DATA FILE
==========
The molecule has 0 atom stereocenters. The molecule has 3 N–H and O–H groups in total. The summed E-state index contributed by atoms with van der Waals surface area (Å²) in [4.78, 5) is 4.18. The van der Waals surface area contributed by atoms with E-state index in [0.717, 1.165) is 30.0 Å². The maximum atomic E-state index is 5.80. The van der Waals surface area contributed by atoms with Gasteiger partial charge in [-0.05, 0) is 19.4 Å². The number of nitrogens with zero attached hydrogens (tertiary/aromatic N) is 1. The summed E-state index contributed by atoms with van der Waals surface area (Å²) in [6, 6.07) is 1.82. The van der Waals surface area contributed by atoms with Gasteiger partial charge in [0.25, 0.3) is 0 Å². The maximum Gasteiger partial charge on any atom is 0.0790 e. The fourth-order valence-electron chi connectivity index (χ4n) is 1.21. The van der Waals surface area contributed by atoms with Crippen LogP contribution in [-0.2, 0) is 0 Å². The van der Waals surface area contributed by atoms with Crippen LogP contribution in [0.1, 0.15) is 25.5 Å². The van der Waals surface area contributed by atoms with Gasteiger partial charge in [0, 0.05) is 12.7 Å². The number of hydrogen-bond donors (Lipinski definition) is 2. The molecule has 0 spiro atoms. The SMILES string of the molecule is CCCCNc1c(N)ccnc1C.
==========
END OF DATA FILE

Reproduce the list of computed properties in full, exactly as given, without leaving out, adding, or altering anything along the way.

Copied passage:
The molecule has 0 atom stereocenters. The molecule has 3 N–H and O–H groups in total. The summed E-state index contributed by atoms with van der Waals surface area (Å²) in [4.78, 5) is 4.18. The van der Waals surface area contributed by atoms with E-state index in [0.717, 1.165) is 30.0 Å². The maximum atomic E-state index is 5.80. The van der Waals surface area contributed by atoms with Gasteiger partial charge in [-0.05, 0) is 19.4 Å². The number of nitrogens with zero attached hydrogens (tertiary/aromatic N) is 1. The summed E-state index contributed by atoms with van der Waals surface area (Å²) in [6, 6.07) is 1.82. The van der Waals surface area contributed by atoms with Gasteiger partial charge in [0.25, 0.3) is 0 Å². The maximum Gasteiger partial charge on any atom is 0.0790 e. The fourth-order valence-electron chi connectivity index (χ4n) is 1.21. The van der Waals surface area contributed by atoms with Crippen LogP contribution in [-0.2, 0) is 0 Å². The van der Waals surface area contributed by atoms with Crippen LogP contribution in [0.1, 0.15) is 25.5 Å². The van der Waals surface area contributed by atoms with Gasteiger partial charge in [0, 0.05) is 12.7 Å². The number of hydrogen-bond donors (Lipinski definition) is 2. The molecule has 0 spiro atoms. The SMILES string of the molecule is CCCCNc1c(N)ccnc1C.